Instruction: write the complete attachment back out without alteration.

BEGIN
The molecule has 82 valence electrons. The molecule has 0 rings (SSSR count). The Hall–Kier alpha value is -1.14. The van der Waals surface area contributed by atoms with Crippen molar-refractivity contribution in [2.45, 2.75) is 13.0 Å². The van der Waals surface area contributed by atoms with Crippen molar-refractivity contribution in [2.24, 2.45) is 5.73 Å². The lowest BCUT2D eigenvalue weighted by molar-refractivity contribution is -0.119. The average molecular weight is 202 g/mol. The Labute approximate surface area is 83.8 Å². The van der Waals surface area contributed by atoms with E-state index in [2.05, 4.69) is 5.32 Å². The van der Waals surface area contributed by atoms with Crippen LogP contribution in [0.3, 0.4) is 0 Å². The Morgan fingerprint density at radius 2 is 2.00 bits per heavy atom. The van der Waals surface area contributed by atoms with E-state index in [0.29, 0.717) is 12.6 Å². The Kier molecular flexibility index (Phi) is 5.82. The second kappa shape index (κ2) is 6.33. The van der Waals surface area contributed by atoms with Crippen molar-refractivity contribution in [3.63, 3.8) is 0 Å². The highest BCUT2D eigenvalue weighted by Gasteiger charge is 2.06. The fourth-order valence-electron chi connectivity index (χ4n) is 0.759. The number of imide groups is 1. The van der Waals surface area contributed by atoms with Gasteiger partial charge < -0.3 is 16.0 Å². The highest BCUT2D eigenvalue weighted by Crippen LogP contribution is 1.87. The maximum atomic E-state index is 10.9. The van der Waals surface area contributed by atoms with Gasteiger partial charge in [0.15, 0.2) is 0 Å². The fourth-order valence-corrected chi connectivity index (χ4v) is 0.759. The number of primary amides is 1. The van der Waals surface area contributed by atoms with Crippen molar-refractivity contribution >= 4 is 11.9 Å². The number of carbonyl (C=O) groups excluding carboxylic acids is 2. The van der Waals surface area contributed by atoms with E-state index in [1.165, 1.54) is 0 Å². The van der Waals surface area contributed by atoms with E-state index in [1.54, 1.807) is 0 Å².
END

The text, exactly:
The molecule has 82 valence electrons. The molecule has 0 rings (SSSR count). The Hall–Kier alpha value is -1.14. The van der Waals surface area contributed by atoms with Crippen molar-refractivity contribution in [2.45, 2.75) is 13.0 Å². The van der Waals surface area contributed by atoms with Crippen molar-refractivity contribution in [2.24, 2.45) is 5.73 Å². The lowest BCUT2D eigenvalue weighted by molar-refractivity contribution is -0.119. The average molecular weight is 202 g/mol. The Labute approximate surface area is 83.8 Å². The van der Waals surface area contributed by atoms with E-state index in [2.05, 4.69) is 5.32 Å². The van der Waals surface area contributed by atoms with Crippen LogP contribution in [0.3, 0.4) is 0 Å². The Morgan fingerprint density at radius 2 is 2.00 bits per heavy atom. The van der Waals surface area contributed by atoms with E-state index in [0.29, 0.717) is 12.6 Å². The Kier molecular flexibility index (Phi) is 5.82. The second kappa shape index (κ2) is 6.33. The van der Waals surface area contributed by atoms with Crippen molar-refractivity contribution in [3.63, 3.8) is 0 Å². The highest BCUT2D eigenvalue weighted by Gasteiger charge is 2.06. The fourth-order valence-electron chi connectivity index (χ4n) is 0.759. The number of imide groups is 1. The van der Waals surface area contributed by atoms with Gasteiger partial charge < -0.3 is 16.0 Å². The highest BCUT2D eigenvalue weighted by Crippen LogP contribution is 1.87. The maximum atomic E-state index is 10.9. The van der Waals surface area contributed by atoms with Gasteiger partial charge in [0.15, 0.2) is 0 Å². The fourth-order valence-corrected chi connectivity index (χ4v) is 0.759. The number of primary amides is 1. The van der Waals surface area contributed by atoms with Crippen molar-refractivity contribution >= 4 is 11.9 Å². The number of carbonyl (C=O) groups excluding carboxylic acids is 2. The van der Waals surface area contributed by atoms with E-state index in [1.165, 1.54) is 0 Å². The van der Waals surface area contributed by atoms with E-state index in [1.54, 1.807) is 0 Å².